Writing is for you, you are for you; your body is yours, take it.[11] Cixous' repetition in her message that women
must write for themselves and claim their bodies bridges the gap between the physicality of the female body and
their authorship. In doing so she challenges the distinctions between theory and practice expanding on the feminist
rhetorical tradition.[12] The Laugh of the Medusa is successful in its creation of a writing style that allows women
to claim authority because it was created on the foundation of the womans claim to herself and her body, therefore
eliminating the oppressive effects of patriarchal control of rhetoric.[13] This text is also a critique of logocentrism
and phallogocentrism, because it de-prioritizes the masculine form of reason traditionally associated with rhetoric,
having much in common with Jacques Derrida's earlier thought.[14] The essay also calls for an acknowledgment of
universal bisexuality or polymorphous perversity, a precursor of queer theory's later emphases, and swiftly rejects
many kinds of essentialism which were still common in Anglo-American feminism at the time.
In homage to French theorists of the feminine, Laughing with Medusa was published by Oxford University Press
in 2006.

Unless otherwise indicated, the city of publication is Paris.

Le Prnom de Dieu, Grasset, 1967.
Dedans, Grasset, 1969.
Le Troisime Corps, Grasset, 1970.
Les Commencements, Grasset, 1970.
Un vrai jardin, L'Herne, 1971.
Neutre, Grasset, 1972.
Tombe, Le Seuil, 1973.
Portrait du Soleil, Denol, 1973.
Rvolutions pour plus d'un Faust, Le Seuil, 1975.
Souffles, Des femmes, 1975.
La, Gallimard, 1976.
Partie, Des femmes, 1976.
Angst, Des femmes, 1977.
Prparatifs de noces au-del de l'abme, Des femmes, 1978.
Vivre l'orange, Des femmes, 1979.
Anank, Des femmes, 1979.
Illa, Des femmes, 1980.
With ou l'Art de l'innocence, Des femmes, 1981.
Limonade tout tait si infini, Des femmes, 1982.
Le Livre de Promethea, Gallimard, 1983.
La Bataille d'Arcachon, Laval, Qubec, 1986.
Manne, Des femmes, 1988.
Jours de l'an, Des femmes, 1990.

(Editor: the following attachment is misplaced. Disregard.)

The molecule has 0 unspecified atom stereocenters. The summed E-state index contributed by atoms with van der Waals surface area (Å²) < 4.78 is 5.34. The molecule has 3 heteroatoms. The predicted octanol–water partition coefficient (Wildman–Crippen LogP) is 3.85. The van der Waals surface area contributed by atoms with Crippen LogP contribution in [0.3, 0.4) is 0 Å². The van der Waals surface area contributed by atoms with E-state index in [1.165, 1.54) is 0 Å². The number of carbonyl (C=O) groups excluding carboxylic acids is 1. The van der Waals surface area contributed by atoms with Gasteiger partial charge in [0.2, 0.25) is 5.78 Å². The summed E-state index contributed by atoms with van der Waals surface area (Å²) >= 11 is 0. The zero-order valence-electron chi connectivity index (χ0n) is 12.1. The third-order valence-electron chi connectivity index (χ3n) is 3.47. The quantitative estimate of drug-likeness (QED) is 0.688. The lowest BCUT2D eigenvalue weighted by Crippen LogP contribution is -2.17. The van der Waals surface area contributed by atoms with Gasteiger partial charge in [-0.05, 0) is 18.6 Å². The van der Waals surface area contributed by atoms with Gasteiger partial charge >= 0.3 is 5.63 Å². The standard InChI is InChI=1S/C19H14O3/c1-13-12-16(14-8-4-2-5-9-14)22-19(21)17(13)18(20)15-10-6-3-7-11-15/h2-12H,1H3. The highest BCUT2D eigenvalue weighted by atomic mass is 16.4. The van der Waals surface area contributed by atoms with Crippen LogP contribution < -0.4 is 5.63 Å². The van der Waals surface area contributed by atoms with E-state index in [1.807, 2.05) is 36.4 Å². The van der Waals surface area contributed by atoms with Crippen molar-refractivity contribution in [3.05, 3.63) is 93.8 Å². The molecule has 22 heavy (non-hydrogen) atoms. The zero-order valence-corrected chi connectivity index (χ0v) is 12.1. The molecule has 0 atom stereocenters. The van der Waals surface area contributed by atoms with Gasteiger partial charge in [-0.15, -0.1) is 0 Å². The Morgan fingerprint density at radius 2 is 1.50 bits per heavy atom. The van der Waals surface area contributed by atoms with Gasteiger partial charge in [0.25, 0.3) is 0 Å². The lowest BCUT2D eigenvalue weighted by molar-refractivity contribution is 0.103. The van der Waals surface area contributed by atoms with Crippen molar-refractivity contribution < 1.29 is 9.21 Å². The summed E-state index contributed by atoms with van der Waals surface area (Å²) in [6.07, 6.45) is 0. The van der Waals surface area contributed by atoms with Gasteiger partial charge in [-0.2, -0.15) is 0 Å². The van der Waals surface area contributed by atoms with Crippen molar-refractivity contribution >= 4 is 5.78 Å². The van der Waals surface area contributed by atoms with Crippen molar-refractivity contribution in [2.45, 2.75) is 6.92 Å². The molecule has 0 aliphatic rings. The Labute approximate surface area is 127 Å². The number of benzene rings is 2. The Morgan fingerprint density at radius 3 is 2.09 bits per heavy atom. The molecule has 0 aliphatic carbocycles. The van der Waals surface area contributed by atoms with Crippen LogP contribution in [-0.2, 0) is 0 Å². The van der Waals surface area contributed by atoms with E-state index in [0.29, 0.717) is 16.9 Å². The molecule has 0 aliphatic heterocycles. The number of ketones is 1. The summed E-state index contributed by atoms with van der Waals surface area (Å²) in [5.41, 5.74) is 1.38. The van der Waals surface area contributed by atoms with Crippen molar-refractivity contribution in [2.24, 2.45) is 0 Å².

L'Ange au secret, Des femmes, 1991.
Dluge, Des femmes, 1992.
Beethoven jamais, ou l'xistence de Dieu, Des femmes, 1993.
La Fiance juive, Des femmes, 1994.
OR. Les lettres de mon pre, Des femmes, 1997.
Voiles (with Jacques Derrida), Galile, 1998.
Osnabrck, Des femmes, 1999.
Les Rveries de la femme sauvage. Scnes primitives, Galile, 2000.
Le Jour o je n'tais pas l, Galile, 2000.
Benjamin Montaigne. Il ne faut pas le dire, Galile, 2001.
Manhattan. Lettres de la prhistoire, Galile, 2002.
Rve je te dis, Galile, 2003.
L'Amour du loup et autres remords, Galile, 2003.
Tours promises, Galile, 2004.
L'amour mme dans la bote aux lettres, Galile, 2005.
Hyperrve, Galile, 2006.
Si prs, Galile, 2007.
Cige : vieilles femmes en fleurs, Galile, 2008.
Philippines : prdelles , Galile, 2009.
ve s'vade : la ruine et la vie, Galile, 2009.
Double Oubli de l'Orang-Outang, Galile, 2010

La Pupulle, Cahiers Renaud-Barrault, Gallimard, 1971.

Portrait de Dora, Des femmes, 1976.
Le Nom d'Oedipe. Chant du corps interdit, Des femmes, 1978.
La Prise de l'cole de Madhuba, Avant-scne du Thtre, 1984.
L'Histoire terrible mais inacheve de Norodom Sihanouk, roi du Cambodge, Thtre du Soleil, 1985.
Thtre, Des femmes, 1986.
L'Indiade, ou l'Inde de leurs rves, Thtre du Soleil, 1987.
On ne part pas, on ne revient pas, Des femmes, 1991.
Les Eumnides d'Eschyle (traduction), Thtre du Soleil, 1992.
L'Histoire (qu'on ne connatra jamais), Des femmes, 1994.
"Voile Noire Voile Blanche / Black Sail White Sail", bilingual, trad. Catherine A.F. MacGillivray, New
Literary History 25, 2 (Spring), Minnesota University Press, 1994.
La Ville parjure ou le Rveil des rinyes, Thtre du Soleil, 1994.
Jokasta, libretto to the opera of Ruth Schnthal, 1997.
Tambours sur la digue, Thtre du Soleil, 1999.
Rouen, la Trentime Nuit de Mai '31, Galile, 2001.
Le Dernier Caravansrail, Thtre du Soleil, 2003.
Les Naufrags du Fol Espoir, Thtre du Soleil, 2010.


L'Exil de James Joyce ou l'Art du remplacement (doctoral thesis), Grasset, 1969.

Prnoms de personne, Le Seuil, 1974.
The Exile of James Joyce or the Art of Replacement (translation by Sally Purcell of L'exil de James Joyce ou
l'Art du remplacement). New York: David Lewis, 1980.
Un K. Incomprhensible : Pierre Goldman, Christian Bourgois, 1975.
La Jeune Ne, with Catherine Clment, 10/18, 1975.
La Venue l'criture, with Madeleine Gagnon and Annie Leclerc, 10/18, 1977.
Entre l'criture, Des femmes, 1986.
L'Heure de Clarice Lispector, Des femmes, 1989.